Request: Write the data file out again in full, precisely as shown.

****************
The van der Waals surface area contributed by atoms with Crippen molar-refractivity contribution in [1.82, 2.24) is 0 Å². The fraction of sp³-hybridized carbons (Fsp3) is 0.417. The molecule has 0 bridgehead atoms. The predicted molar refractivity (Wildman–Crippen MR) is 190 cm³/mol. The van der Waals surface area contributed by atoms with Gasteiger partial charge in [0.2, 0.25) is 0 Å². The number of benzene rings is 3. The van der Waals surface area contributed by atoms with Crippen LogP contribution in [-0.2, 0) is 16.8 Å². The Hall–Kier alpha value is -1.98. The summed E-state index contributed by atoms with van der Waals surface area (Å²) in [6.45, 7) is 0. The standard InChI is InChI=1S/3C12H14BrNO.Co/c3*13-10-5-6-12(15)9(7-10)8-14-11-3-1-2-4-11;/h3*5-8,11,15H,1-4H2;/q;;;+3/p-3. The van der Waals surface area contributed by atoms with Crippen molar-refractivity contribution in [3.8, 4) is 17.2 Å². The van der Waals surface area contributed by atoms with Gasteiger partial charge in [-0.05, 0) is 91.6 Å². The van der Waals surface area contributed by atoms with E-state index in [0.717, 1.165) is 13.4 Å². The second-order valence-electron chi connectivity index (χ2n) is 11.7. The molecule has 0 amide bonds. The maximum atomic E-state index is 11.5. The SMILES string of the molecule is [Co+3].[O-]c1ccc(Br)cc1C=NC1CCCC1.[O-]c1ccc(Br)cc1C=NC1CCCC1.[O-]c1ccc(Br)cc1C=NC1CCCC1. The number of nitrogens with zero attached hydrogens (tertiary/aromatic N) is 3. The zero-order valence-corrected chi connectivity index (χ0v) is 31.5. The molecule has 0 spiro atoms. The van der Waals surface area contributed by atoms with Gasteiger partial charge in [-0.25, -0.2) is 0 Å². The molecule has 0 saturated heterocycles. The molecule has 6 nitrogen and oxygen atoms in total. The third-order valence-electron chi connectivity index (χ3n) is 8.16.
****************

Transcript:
The van der Waals surface area contributed by atoms with Crippen molar-refractivity contribution in [1.82, 2.24) is 0 Å². The fraction of sp³-hybridized carbons (Fsp3) is 0.417. The molecule has 0 bridgehead atoms. The predicted molar refractivity (Wildman–Crippen MR) is 190 cm³/mol. The van der Waals surface area contributed by atoms with Gasteiger partial charge in [0.2, 0.25) is 0 Å². The number of benzene rings is 3. The van der Waals surface area contributed by atoms with Crippen LogP contribution in [-0.2, 0) is 16.8 Å². The Hall–Kier alpha value is -1.98. The summed E-state index contributed by atoms with van der Waals surface area (Å²) in [6.45, 7) is 0. The standard InChI is InChI=1S/3C12H14BrNO.Co/c3*13-10-5-6-12(15)9(7-10)8-14-11-3-1-2-4-11;/h3*5-8,11,15H,1-4H2;/q;;;+3/p-3. The van der Waals surface area contributed by atoms with Crippen molar-refractivity contribution in [3.8, 4) is 17.2 Å². The van der Waals surface area contributed by atoms with Gasteiger partial charge in [-0.05, 0) is 91.6 Å². The van der Waals surface area contributed by atoms with E-state index in [0.717, 1.165) is 13.4 Å². The second-order valence-electron chi connectivity index (χ2n) is 11.7. The molecule has 0 amide bonds. The maximum atomic E-state index is 11.5. The SMILES string of the molecule is [Co+3].[O-]c1ccc(Br)cc1C=NC1CCCC1.[O-]c1ccc(Br)cc1C=NC1CCCC1.[O-]c1ccc(Br)cc1C=NC1CCCC1. The number of nitrogens with zero attached hydrogens (tertiary/aromatic N) is 3. The zero-order valence-corrected chi connectivity index (χ0v) is 31.5. The molecule has 0 spiro atoms. The van der Waals surface area contributed by atoms with Gasteiger partial charge in [-0.25, -0.2) is 0 Å². The molecule has 0 saturated heterocycles. The molecule has 6 nitrogen and oxygen atoms in total. The third-order valence-electron chi connectivity index (χ3n) is 8.16.